Julian Cope’s Album of the Month

Tetragrammaton - Elegy for Native Tongues

Elegy for Native Tongues

AOTM #113, October 2009ce
Released 2009 on Subvalent
  1. Oresteia in One Part (14.20)
  2. Solve et Coagula (11.36)
  3. Los Heraldos Negros (14.55)

Note: This is a review of one disc of a 2CD set, because I lost the other for about three weeks. In the meantime, I had grown so used to the single disc that I figured if I dug it so much, maybe I should say what-the-hell and review what I knew.

“Rudimentary Tripping Through Found Obstackes”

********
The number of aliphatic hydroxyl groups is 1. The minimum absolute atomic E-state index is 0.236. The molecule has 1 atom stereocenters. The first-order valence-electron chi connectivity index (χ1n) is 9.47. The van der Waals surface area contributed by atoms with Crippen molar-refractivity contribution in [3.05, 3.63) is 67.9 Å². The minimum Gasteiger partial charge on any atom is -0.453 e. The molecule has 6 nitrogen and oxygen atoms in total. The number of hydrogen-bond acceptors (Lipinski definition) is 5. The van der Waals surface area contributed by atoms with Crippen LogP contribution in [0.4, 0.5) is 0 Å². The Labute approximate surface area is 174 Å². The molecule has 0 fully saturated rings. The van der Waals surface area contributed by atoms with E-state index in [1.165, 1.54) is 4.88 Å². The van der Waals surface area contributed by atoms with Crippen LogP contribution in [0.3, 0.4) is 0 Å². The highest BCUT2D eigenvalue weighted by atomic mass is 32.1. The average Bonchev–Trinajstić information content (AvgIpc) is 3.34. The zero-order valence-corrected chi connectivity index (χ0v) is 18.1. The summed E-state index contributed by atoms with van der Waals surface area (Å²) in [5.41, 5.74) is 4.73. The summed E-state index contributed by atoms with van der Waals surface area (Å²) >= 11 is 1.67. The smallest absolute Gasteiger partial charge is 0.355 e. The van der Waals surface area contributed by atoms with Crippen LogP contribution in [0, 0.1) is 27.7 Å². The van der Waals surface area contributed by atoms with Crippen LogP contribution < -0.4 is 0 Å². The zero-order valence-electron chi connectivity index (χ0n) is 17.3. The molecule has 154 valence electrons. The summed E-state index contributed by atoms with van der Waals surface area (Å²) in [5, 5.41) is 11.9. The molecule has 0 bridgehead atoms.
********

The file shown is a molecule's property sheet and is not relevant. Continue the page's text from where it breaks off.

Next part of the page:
Commencing this concert in a strident flurry of snarling free percussion, abrasive, Caledonian bagpipe drone and a single angular saxophone (somewhat like the equine braying of Battiato’s formidable CLIC experiment), this magnificent Japanese trio ease our Occidental ears extremely gently into the near quarter-hour of ‘Oresteia in One Part’ by temporarily hoodwinking us that they are the distant offspring of Buddhist gagaku players and free-thinking 70s intellectuals raised on Takehisa Kosugi’s legendary ensembles Taj Mahal Travellers and East Bionic Symphonia, and their later aggregation Marginal Consort. But, as evidenced by what happens next, brothers’n’sisters, Tetragrammaton are most serpently not drawing from the same Sacred Well as the aforemenched, no, indeed they are not. Instead, right before our very eyes and quite before ye knows it, Messrs TOMO (saxophone, hurdy gurdy, FX), guitarist/percussionist Cal Lyall and drummer Nobunaga Ken transform their spectral (and super-economy) volkshovercraft into a slab-sided diseasel-fuelled forward-propelled combine harvester of Canadian wheatfield proportions. No way. Way. It’s as though they’re systematically summoning the ghosts of Tony Conrad, Henry Flynt and the entire ensemble from Le Stelle di Mario Schifano, these three Uber-musicians achieving in a live environment what those aforementioned mega-line-ups rarely achieved, ie: a seamlessly slick & coherent Cuntedness that bubbles at the base of your melted plastic brain, simmers your Ur-spirit and accelerates it into the Cosmos with extraordinary precision. The following track – entitled ‘Solve et Coagula’ – next disassembles the ambulant jams of BoAnders Persson’s Parson Sound and the early early Klaus Schultze-propelled power trio versh of Ash Ra Tempel, as TOMO and Lyall set up a massive ambient counterpane of sound as though a Mt. Rushmore-sized John’n’Yoko were holding a Bed-In that kept getting interrupted by a local redneck giant – played by drummer Nobunaga – who hefts & hurls a series of hyperactive, nay, manically amphetamine Mani Neumaier free rock concussion gestures’n’thunderbolts across the near horizon. For the members of Tetragrammaton, the distance from wasted ambulant slug trails to Mach 2 Operation Desert Storm is never very far; these gentlemen are the Civil Engineers of Experimental, the MacAlpine of the Avant Garde, springing into action like a trio of coiled cobras scrambling for that last slice of mongoose paté. Bang, they’ze on eet! The final track – entitled ‘Los Heraldos Negros’ – is a vast quarter-hour of Sonic Quakering, as though some fundamentalist Christians had formed a religion with rites based around the first Residual Echoes LP, or a coupla Titan-sized baritones were shaking the padlocked gates of the Universe, demanding to be let in, or someone had slipped a sample of Pere Ubu’s ‘Sentimental Journey’ on to the car-deck tannoy system of a Cross Channel ferry at disembarkation time, and the drivers were all gamely trying to nail the key by depressing their accelerators. Whatever it is they got, kiddies, y’all need some and that’s a fact. Tetragrammaton’s programme is rich, resonant & thorough, and I gots to say this disc at all times maximizes the potential of its three musicians, always employing them as usefully as possible. In other words, you tell me there’s a quintet playing this music, I’d believe ya! It’s said on the webwide that these motherfuckers share digs and gigs with Nishinihon, Acid Mothers Temple and their ill Nihonese ilk. Sounds rather good, though I’ve heard none of these collaborations. Most important is that this Album of the Month is a hugely coherent and vastly rounded work; the kind of monumental thing you might have expected siphoning out of some New York City 8-track studio some time in the last 30 years, but which has ultimately fallen to the ever-thorough Japanese Underground to bring forth. Damned fine, gentlemen, I thank you.